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Northern Arapaho expands gaming

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RIVERTON, Wyo. - Construction on the Northern Arapaho Tribe's larger casino on the Wind River Reservation is nearing completion.

Wind Rose Casino, the tribe's existing casino, will be renamed Wind River Smokeshop after the new casino opens. The new casino will be named Wind River Casino.

Melanie Gambler, primary regulator for the tribe, explained that casino-style gaming is only a couple of years old; prior to 2005, only the social gaming, bingo and pull tabs of Class I and II gaming were allowed. The present casino has been in operation for 15 years, but only as a bingo hall until 2005 when slot machines and table tables were permitted.

''We don't have a compact and never will. What we have in lieu of that is secretarial procedures with the Department of Interior. It's sort of like a compact, but we don't have any kind of relationship with the state of Wyoming in regards to gaming,'' she said. A 10-year court battle ensued over interpretation of the Indian Gaming Regulatory Act, with the tribe eventually suing the state. A mediator looked at the tribe's last best offer. That was forwarded to Interior and procedures were received in September 2005 for Class III gaming.

''Now we have really neat gaming here because there's no state regulatory oversight and no revenue sharing. There's absolutely no relationship with the state whatsoever,'' Gambler explained. ''Five years ago, the net revenue was $1.2 million and last year was $23.7 million. Most of the change was after slot machines went in,'' she added.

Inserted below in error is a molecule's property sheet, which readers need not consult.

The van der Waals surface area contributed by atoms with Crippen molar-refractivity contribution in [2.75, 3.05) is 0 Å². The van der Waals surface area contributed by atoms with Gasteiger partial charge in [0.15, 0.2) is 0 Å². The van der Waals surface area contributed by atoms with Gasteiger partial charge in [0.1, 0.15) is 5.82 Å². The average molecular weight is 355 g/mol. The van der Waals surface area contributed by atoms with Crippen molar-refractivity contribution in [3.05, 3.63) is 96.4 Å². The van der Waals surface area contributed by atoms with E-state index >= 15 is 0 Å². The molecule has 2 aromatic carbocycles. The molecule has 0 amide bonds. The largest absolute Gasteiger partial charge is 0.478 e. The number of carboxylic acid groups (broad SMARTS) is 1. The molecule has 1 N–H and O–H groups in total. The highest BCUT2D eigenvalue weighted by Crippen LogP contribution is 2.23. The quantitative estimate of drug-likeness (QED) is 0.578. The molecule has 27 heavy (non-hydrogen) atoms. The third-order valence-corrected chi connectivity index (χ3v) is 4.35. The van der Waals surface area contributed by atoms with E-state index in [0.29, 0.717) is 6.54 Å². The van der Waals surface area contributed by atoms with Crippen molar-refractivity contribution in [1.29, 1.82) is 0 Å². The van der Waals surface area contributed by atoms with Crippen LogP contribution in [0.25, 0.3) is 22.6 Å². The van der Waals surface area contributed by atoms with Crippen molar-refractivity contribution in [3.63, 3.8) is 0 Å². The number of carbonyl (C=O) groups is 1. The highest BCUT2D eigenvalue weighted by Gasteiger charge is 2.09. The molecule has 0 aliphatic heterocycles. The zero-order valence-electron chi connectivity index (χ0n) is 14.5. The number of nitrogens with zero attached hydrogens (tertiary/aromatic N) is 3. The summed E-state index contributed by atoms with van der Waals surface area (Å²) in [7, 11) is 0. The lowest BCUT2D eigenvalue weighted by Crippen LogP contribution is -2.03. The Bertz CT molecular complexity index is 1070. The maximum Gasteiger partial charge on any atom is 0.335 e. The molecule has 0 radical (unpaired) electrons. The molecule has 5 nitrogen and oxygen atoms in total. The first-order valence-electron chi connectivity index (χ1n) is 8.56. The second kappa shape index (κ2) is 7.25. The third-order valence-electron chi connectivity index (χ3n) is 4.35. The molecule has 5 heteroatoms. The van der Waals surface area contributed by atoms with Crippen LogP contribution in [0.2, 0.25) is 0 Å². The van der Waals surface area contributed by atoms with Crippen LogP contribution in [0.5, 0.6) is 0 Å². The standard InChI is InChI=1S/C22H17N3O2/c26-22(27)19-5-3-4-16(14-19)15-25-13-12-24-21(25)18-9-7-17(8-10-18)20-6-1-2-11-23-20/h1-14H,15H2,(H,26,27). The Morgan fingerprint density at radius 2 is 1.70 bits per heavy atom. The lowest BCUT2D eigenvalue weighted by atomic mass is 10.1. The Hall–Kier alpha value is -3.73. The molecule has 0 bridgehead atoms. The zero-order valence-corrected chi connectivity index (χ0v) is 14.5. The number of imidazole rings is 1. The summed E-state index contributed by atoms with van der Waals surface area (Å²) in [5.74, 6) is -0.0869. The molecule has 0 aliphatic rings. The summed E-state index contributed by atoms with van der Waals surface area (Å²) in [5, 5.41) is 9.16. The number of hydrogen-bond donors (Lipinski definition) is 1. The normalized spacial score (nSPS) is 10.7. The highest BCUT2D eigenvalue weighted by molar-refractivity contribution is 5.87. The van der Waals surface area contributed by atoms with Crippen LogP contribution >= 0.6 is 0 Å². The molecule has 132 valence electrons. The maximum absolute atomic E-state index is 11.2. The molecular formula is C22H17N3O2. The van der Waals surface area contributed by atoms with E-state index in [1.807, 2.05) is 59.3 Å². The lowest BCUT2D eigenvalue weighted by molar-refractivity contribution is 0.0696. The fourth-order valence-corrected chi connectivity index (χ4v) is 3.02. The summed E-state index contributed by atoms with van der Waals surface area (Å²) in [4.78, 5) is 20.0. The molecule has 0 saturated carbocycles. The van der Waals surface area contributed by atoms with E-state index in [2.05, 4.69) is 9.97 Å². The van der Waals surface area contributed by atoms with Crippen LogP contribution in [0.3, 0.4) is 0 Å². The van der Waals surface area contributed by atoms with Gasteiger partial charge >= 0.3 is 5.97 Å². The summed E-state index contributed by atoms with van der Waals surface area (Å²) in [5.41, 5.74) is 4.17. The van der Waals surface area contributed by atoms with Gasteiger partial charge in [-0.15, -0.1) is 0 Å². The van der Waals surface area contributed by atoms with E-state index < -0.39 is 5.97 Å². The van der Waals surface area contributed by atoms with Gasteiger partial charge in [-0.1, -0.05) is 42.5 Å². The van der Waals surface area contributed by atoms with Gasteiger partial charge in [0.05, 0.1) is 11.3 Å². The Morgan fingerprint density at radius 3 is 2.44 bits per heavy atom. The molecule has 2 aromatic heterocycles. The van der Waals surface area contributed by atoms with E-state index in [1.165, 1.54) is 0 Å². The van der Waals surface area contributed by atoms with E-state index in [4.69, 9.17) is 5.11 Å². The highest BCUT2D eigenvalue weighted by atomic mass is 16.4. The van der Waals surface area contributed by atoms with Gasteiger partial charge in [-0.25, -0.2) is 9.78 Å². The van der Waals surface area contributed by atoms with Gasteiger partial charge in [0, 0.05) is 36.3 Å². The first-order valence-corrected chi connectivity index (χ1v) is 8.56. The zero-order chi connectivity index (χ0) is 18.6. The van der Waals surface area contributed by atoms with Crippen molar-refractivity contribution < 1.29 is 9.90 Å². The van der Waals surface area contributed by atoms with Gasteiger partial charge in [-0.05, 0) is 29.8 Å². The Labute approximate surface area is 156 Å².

The present casino, part of a truck stop complex, is approximately 30,000 square feet. The new casino, visible on a hill just west of Riverton and west of the present casino, will be 44,000 square feet. The existing building will retain some machines, but will be changed to expand the truck stop with showers being added and space converted into meeting rooms; it will also house the human resources, gaming agency and most accounting offices.

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Construction on the new casino should be completed by late December. If all goes as planned, they'll start transitioning to the new site shortly afterward. A grand opening is planned for early February 2008.

The new casino will start with 700 - 750 slot machines, up from the present 530. It will also have five table games and that's expected to increase to eight. More types of table games including craps, roulette and possibly three-card poker, may be added.

An events room is planned with a stage and seating for around 600 people. A full prime rib buffet and a separate deli will provide dining opportunities. No liquor will be offered.

Gambler explained that the majority of visitors to the casino are non-Indian.

''The reaction to gaming started out to be negative in the local communities. Everybody thought the casino would never work: 'There are not enough people. There's not enough tourism. There's not enough anything to make it successful.' We've proven otherwise. We had an economic impact study done and a market analysis. We totally blew past their estimates with Class II gaming, so we're way ahead [of] what they ever projected,'' she said.

''We don't do a per capita payment. That has to be approved by the secretary of Interior. Our need is great within the tribe because we've been dependent on federal grants and state funding. Now we've been able to fund our education, the tribal college and the Council of Elders. Last year, from gaming revenues, we transferred $4 million to the tribe to help fund their programs. We've also gone from 17 employees to 300. Payrolls are way over $1 million, which also goes out into the local economy.''